When Lawrence M. Schoen was let go from his first university job – there’d been financial trouble and he was the newest instructor in the largest department, he says matter-of-factly – he needed something to keep his mind off the stress of the job hunt.
So Schoen, who had studied the languages of J.R.R. Tolkien’s Middle-earth as a preteen, reached out to speakers of another fictional language: Klingon. Rather than a simple fan club, the group formed the Klingon Language Institute, a linguistics society that puts out a journal and collaborates directly with Marc Okrand, who originally created the language for the TV show “Star Trek.”
“The whole thing was just supposed to last about six months and I’d get a gig somewhere else and then I’d move on. And then the media found out about it – people like you!” Schoen says over Skype, playfully adopting a melodramatic voice and looming into the camera. “It followed me to Philadelphia, where I found work, and here we are 20 years later and it just won’t die.”
But that isn’t why he’s coming to town this week. Schoen appears Thursday at Flyleaf Books in Chapel Hill and Friday at Quail Ridge Books in Raleigh to discuss his new book, “Barsk: The Elephants’ Graveyard.” It’s anthropomorphic sci-fi, focusing on the plight of walking, talking elephants exiled to a backwater planet in the unimaginably distant future. He’s written several novels on smaller presses, but this is his first through a large publishing house – fantasy and sci-fi giant Tor. He hopes, among other things, that it opens doors for other anthropomorphic writers.
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We talked to Schoen a little about Klingon and a lot about “Barsk.”
Q: Do you have anything planned for “Star Trek’s” 50th anniversary?
A: I’ve gotten a couple of requests to do conventions where I’m a special Klingon guest. The timing is less than ideal because I’m on the road quite a bit this year for the new book. Most people who know me know me from my work with Klingon, and ironically – or sadly, from my point of view – those people don’t necessarily read my fiction.
In a shameless attempt to merge those two worlds, the audio book of “Barsk” is read by J.G. Hertzler, the actor who played Martok (on “Star Trek: Deep Space Nine”), and he’s got a great voice. I’ve worked with him in the past on a project of his. He had a small production company and he got tagged to do the DVD extras on the anniversary edition of “Star Trek VI.” I haven’t seen it, but I’m on the DVD talking about Shakespeare in Klingon.
Q: Why did you want to write about a post-Earth sci-fi future?
A: I don’t think I really framed it that way in my own mind. This was the story I wanted to tell. One of the things I wanted to play with, and that I want to do more so in future books, is the idea of the archetype of man. In order for there to be an archetype, humanity needs to be gone and a lot of time needs to have passed so no one remembers them. I liked playing with that – it’s a little bit meta, but taking our best stories and putting them out into space. It’s more than that big gold record we put on the Voyager satellite many years ago. It let me in one sentence mention Gilgamesh, Pendragon and Kal-El. Who gets to do that?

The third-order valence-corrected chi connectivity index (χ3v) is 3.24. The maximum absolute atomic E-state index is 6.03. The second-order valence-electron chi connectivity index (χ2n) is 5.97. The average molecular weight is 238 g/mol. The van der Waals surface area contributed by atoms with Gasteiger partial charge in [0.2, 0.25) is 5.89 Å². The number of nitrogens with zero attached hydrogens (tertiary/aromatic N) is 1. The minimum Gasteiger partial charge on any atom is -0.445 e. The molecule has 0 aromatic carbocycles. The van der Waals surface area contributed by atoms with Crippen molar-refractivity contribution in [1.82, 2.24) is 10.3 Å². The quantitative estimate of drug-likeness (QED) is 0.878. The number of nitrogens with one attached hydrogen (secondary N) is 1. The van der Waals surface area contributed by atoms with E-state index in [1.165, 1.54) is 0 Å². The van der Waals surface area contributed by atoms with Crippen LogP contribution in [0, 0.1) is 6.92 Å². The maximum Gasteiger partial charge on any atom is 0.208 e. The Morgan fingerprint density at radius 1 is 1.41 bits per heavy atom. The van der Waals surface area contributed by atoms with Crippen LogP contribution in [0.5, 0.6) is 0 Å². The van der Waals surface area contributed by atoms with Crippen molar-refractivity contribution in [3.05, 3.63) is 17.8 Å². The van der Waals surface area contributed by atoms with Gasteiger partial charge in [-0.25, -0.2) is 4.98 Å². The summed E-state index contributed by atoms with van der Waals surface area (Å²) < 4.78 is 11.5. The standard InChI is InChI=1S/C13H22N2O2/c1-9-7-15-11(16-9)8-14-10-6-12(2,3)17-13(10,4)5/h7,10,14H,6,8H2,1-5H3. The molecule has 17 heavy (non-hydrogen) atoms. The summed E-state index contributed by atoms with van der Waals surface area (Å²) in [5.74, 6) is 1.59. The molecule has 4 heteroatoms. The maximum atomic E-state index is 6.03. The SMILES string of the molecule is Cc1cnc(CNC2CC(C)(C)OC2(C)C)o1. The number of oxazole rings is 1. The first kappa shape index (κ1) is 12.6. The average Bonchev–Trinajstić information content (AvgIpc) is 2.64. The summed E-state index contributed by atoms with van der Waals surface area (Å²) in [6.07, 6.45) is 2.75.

Q: Why elephants?
A: Why not elephants?
The reality is, I started writing this book almost 30 years ago. I was a college professor in south Florida. I was 27 years old – ink still wet on the doctorate – and I was living in the dorms with my students. The roommate of one of my students was an editor and a writer of anthropomorphic fiction. He invited me to participate in a role-playing game based on a furry comic book of the day. It was basically cats in space, but you could be any race you wanted.
We’re standing out in the courtyard and he’s explaining this to me and I don’t know why, but I said, “I’m going to play an elephant!” And he starts flipping through the book. They have rhinos and they have hippos but they don’t have elephants. I don’t care. I say, “Yes, I’m an elephant, and I come from the planet Barsk, and it rains constantly!” And I go on and on like this. We never played the game!
Q: I’m curious about writing anthropomorphic characters. ...
Q: The common wisdom, and what I’ve always understood, is that in sci-fi it’s easier to connect to humans than with aliens. Are there any specific challenges to writing animals?
A: It’s the same challenge you have with writing an alien. It can’t be too alien – if it’s truly alien, the reader isn’t going to comprehend. They won’t grok it. They’ll go “Huh? There’s a lump of quartz that came off that ship and it’s emitting strange odors and for some reason it wants our women.” You just can’t relate to this thing, so you need to follow the trope – aliens are a thinly disguised mirror to look at ourselves, and this is the classic trope from “Star Trek.”
With anthropomorphic animals, I took a similar tack. There are ecologically based traits that all these species have. The elephants, for example, they’re a matrilineal society. When the males reach adulthood, they go off as bachelors and wander by themselves. The females gather in larger social groups. These are traits we know about elephants. You then take these traits and you uplift them: What happens when you have these traits in a human being? Then, all of the sudden, you have the Fant. So you have things that are familiar in animal traits and you have things that are familiar in terms of human society, and suddenly these characters that look nothing like us remind us of things we already know and are suddenly sympathetic.
In a lot of ways, anthropomorphic science fiction is no different from science fiction with aliens. You just say, “Hey – those aliens look a lot like my dog!” I think we’re going to see a lot more attention given to it, because it’s a great device. It’s both alien and familiar at the same time.